October 12th, 2010

Fermentation of all the various tanks is now finished. We started the pressing about 10 days ago with the first of the harvest – the grenache from the near side of the vineyard. After pulling out the ‘free-run’ juice (the juice you get before you press) we use a conveyor belt (tapis) to move the must of juice and skins and seeds from the tank into the press.

With one person inside the tank shoveling onto the conveyor, the other is at the press directing the must into the press. Once filled the press rotates and squeezes the must by compressing from the two ends. The juice then filters through the slats in the side of the press and falls into the resevoir below. We then taste that ‘press fraction’ to determine whether it should be combined with the free-run. Usually it is not an issue and the two are combined into the receiver tank. See how light-colored the must is in the press – this is because during the fermentation, the color is pulled out of the skins and into the juice.

The last of the three pressings – the “Old Vines” grenache from behind the house and between my house and the next- was finished just yesterday. That tank underwent about 10 days of extended maceration where we keep the wine and skins together even though fermentation is complete – to get that final extraction of color and fruit tannins that help to make the wine more robust. During that period we taste the wine every day and monitor its progress. Over this last weekend we (my oenologist and I) made the decision that it was ready, so into the press it went. But first, I took the ‘free-run’ juice from that tank, ‘the best of the best’, and moved it into barrels for long-term aging.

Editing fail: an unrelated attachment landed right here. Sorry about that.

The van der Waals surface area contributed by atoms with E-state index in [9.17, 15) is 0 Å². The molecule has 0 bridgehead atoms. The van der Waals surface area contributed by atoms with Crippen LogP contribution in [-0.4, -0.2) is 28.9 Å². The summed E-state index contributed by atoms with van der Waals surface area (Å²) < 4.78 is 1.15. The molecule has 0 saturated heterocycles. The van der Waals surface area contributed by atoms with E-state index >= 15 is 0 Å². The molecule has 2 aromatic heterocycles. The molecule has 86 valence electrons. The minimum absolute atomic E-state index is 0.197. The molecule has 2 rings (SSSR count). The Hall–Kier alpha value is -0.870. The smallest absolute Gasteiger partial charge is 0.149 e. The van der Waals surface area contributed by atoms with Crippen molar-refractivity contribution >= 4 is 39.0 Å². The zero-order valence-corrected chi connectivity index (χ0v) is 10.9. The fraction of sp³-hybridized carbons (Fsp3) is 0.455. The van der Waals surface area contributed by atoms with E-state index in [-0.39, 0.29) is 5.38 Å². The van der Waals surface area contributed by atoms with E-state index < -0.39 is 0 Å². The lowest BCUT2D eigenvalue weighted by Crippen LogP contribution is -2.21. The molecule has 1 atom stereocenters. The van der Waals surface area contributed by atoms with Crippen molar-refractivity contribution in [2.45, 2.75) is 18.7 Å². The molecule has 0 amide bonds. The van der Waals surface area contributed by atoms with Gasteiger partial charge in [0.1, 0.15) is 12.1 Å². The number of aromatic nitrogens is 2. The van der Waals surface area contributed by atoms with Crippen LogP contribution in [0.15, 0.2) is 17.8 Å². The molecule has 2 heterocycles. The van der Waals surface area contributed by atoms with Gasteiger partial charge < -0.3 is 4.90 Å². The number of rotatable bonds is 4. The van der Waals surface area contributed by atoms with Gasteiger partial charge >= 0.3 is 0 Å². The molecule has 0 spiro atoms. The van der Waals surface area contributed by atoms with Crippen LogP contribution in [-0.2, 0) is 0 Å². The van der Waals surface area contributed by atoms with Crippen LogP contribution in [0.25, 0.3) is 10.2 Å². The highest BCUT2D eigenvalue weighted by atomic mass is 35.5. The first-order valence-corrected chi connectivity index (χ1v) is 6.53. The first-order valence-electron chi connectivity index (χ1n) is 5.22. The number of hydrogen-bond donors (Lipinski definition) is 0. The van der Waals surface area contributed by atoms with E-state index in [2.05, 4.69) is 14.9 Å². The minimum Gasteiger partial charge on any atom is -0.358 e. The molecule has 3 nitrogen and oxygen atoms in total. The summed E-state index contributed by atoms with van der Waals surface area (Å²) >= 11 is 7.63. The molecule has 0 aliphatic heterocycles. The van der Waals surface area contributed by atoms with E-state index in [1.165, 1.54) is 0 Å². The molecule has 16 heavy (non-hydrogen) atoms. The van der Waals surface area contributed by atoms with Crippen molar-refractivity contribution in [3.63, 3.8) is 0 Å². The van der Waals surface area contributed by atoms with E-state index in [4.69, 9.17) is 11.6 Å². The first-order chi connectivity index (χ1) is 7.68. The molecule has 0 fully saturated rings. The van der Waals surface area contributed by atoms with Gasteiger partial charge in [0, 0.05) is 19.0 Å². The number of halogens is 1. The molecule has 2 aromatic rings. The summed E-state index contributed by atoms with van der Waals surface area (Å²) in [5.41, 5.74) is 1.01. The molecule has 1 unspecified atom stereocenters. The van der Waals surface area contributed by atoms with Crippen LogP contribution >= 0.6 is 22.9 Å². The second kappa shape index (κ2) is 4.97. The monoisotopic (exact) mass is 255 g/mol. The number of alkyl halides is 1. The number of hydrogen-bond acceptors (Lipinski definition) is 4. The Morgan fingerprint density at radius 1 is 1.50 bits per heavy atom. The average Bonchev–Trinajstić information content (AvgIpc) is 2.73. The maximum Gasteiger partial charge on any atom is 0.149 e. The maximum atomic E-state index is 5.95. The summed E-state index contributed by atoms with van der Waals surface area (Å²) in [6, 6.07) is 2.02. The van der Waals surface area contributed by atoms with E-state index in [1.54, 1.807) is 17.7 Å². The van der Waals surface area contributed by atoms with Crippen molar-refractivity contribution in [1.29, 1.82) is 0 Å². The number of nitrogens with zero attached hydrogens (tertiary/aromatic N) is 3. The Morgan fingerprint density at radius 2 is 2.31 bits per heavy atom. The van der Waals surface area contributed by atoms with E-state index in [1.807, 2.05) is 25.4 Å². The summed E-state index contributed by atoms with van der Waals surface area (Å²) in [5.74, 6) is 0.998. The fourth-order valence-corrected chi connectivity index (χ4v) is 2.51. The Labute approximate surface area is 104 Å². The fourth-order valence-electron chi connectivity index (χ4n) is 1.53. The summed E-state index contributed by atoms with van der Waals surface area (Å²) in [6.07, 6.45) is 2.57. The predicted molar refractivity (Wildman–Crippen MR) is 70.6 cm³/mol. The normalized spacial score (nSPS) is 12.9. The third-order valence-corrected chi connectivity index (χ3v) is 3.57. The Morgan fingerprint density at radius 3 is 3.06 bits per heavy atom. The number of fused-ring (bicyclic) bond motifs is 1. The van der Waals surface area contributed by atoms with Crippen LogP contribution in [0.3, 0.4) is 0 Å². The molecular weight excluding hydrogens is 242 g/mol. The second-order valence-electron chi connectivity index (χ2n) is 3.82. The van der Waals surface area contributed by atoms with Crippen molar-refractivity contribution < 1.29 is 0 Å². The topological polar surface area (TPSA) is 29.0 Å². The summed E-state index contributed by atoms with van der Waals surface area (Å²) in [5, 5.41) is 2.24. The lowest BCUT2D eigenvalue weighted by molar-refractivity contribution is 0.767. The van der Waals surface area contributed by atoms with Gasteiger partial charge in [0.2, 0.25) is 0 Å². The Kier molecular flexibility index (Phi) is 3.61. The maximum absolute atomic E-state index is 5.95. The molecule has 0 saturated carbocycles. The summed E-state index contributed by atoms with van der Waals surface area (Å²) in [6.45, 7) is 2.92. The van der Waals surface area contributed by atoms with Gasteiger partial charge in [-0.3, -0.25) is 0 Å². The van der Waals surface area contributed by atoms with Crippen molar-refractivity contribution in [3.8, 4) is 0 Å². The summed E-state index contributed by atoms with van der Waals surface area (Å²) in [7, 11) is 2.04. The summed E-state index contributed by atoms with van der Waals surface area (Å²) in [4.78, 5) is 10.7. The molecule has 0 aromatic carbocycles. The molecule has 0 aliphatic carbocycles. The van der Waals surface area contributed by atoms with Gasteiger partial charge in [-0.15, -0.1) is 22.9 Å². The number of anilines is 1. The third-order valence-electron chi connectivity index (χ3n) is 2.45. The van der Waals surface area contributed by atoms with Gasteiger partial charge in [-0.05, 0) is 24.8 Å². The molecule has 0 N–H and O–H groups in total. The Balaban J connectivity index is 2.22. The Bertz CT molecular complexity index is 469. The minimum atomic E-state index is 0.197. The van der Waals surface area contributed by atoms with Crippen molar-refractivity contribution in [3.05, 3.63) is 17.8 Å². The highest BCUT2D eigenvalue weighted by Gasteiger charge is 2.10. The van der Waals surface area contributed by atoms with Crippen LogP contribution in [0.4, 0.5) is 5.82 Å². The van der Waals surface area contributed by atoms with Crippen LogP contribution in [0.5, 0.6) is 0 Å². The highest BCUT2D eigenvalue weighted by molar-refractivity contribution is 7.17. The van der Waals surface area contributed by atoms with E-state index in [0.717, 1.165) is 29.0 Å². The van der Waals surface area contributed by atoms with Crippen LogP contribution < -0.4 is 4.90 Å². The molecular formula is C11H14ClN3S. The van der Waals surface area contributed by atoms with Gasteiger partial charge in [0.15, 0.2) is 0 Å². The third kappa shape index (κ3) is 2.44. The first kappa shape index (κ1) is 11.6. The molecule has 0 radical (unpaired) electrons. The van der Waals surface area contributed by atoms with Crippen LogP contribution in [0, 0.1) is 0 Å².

Like the 2009 before it, this wine will sit in barrels for about 1 year before bottling. As the wine went into the barrels, I re-checked the color, and I am quite pleased with the deep, dark red/purple coloring. We got very good extraction from the berries this year, and I think this will be a very good wine when it is ready in 2012!

So Crush is officially finished with the last of the pressing. Now the tasks at hand are to taste and blend the rose components (cinsault and grenache), and wait for the reds to complete their malolactic fermentaion (where via bacterial interaction with the wine it transforms the acid in the wine from malic (think apple) to lactic (milk) – to soften it out but retain its acidic nature. That will take about a month to complete, so we wait.

All in all I think this will be the best year yet for me here at la Lionne – the wines keep improving every year as I get more comfortable with my decisions..mostly that means being patient and not doing things too early. Hard for me because I get anxious and don’t want to screw up, but I am learning that the both the grapes and the wine really will ‘tell’ you when they are ready.